A touchscreen display and hidden computer behind the dashboard of today's modern rides make the skedaddling easy. AM and FM are now just two of several options you're offered on the screen menu, weighted equally with Sirius/XM satellite radio (the leading paid audio service, now in 30.1 million U.S. subscribers' cars), streaming radio options such as Pandora and Stitcher, and content/service aggregators such as Apple's CarPlay, Google's Android Auto, and Harman's Aha that can take over the car display when you bring a connected smartphone into the vehicle or pay a monthly fee for in-car internet service delivered mostly by AT&T.

Artificial intelligence-powered voice activation also is helping level the field for new radio alternatives. Popping up in cars, smartphones, and home speakers such as the Amazon Echo, this cloud-based tech can search for and deliver channels, podcasts, and tunes, almost as fast as you can say them!

The Jones sisters share a passion with their mother and father for Sirius/XM "throwback" channels. But when cruising with contemporaries, they are more likely to "call up a new album or Beats One radio on Apple Music or a Pandora station, which is great for discovering more artists like the ones you've already favorited," Maddie said.

Or else they'll plug in a phone preloaded with favorite tunes and pass it around, letting fellow passengers pick songs they want to hear, "though we rarely ever finish one," Nell said.

How is commercial radio responding? Most stations now offer online streaming versions of their broadcast feed, some post podcasts of the morning shows.

Former Y-100 Philadelphia program director Jim McGuinn, now running a Minneapolis public radio channel called "The Current," told me that the streaming version of his station "blew up worldwide, with 450,000 new listeners when Prince died and his fans wanted to grieve with us."

Havertown-based radio consultant Tom Kelly of Kelly Research counsels station clients that "the key to market survival is be hyper-localized."

And he tells them to chill out about perceived rivals such as Spotify and Pandora, which he believes "can't survive forever" on two commercials an hour. "Eventually they'll demand monthly subscription fees from all customers. Our research has found most people will no longer listen if they have to pay."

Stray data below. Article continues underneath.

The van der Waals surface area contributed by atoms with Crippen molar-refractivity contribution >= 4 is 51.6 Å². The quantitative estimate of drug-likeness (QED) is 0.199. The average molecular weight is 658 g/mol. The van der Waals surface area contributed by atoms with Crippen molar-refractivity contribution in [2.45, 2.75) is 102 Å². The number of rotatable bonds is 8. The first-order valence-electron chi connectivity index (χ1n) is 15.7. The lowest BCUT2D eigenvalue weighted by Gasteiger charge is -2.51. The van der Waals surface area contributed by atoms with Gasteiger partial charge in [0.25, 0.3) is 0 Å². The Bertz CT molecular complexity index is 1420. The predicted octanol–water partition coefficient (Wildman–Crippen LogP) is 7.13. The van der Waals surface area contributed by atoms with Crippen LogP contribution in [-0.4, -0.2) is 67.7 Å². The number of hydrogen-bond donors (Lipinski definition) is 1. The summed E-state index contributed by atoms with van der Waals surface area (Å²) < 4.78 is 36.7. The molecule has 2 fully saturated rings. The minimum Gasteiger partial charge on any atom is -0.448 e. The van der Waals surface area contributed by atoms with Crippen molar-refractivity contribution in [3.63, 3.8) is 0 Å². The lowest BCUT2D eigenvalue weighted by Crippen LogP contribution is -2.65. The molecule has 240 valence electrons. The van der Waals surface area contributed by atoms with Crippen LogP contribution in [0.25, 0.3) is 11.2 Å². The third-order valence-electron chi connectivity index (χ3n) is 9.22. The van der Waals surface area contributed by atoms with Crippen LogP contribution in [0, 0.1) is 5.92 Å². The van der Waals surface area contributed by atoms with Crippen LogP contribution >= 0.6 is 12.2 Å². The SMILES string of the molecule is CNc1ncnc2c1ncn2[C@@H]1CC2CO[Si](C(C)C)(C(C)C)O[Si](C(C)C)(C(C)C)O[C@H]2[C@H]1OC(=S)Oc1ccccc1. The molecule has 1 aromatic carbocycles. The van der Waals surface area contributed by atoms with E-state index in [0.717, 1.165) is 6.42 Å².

The National Association of Broadcasters has been pushing the Federal Communications Commission to mandate inclusion and activation of an FM radio chip in every smartphone for the sake of emergency communications, low power consumption, and zero demand on a user's monthly data allowance.

The Emmis Communications station group has been trying to build a fire under "NextRadio" - a hybrid smartphone app combining that onboard FM tuner with web-streamed visual enhancements/interactivity. But such big players as Apple and Verizon have balked and T-Mobile touts how it is already giving customers unmetered streaming of audio services.

HD Radio - which inserts extra and often commercial-free digital stations into an FM broadcaster's authorized frequency space - "is a nice idea that's been going nowhere," said Tom DeVesto.

A seasoned electronics-maker whose resumé includes the Advent, Cambridge SoundWorks, and Tivoli Audio brands, DeVesto is launching user-friendly, push-button preset Como Audio table radios that tune in FM and internet radio channels, Spotify Connect and Deezer streaming music, and also have accommodations for Chromecast Audio and voice-activated Amazon Dot devices. But no HD tuning.

"In Europe, broadcasters really got behind the [HD] equivalent - DAB - by putting exclusive content on it - a Rolling Stones concert, important soccer matches," he said. "If U.S. broadcasters really want to make HD fly, they'll have to show the same kind of commitment."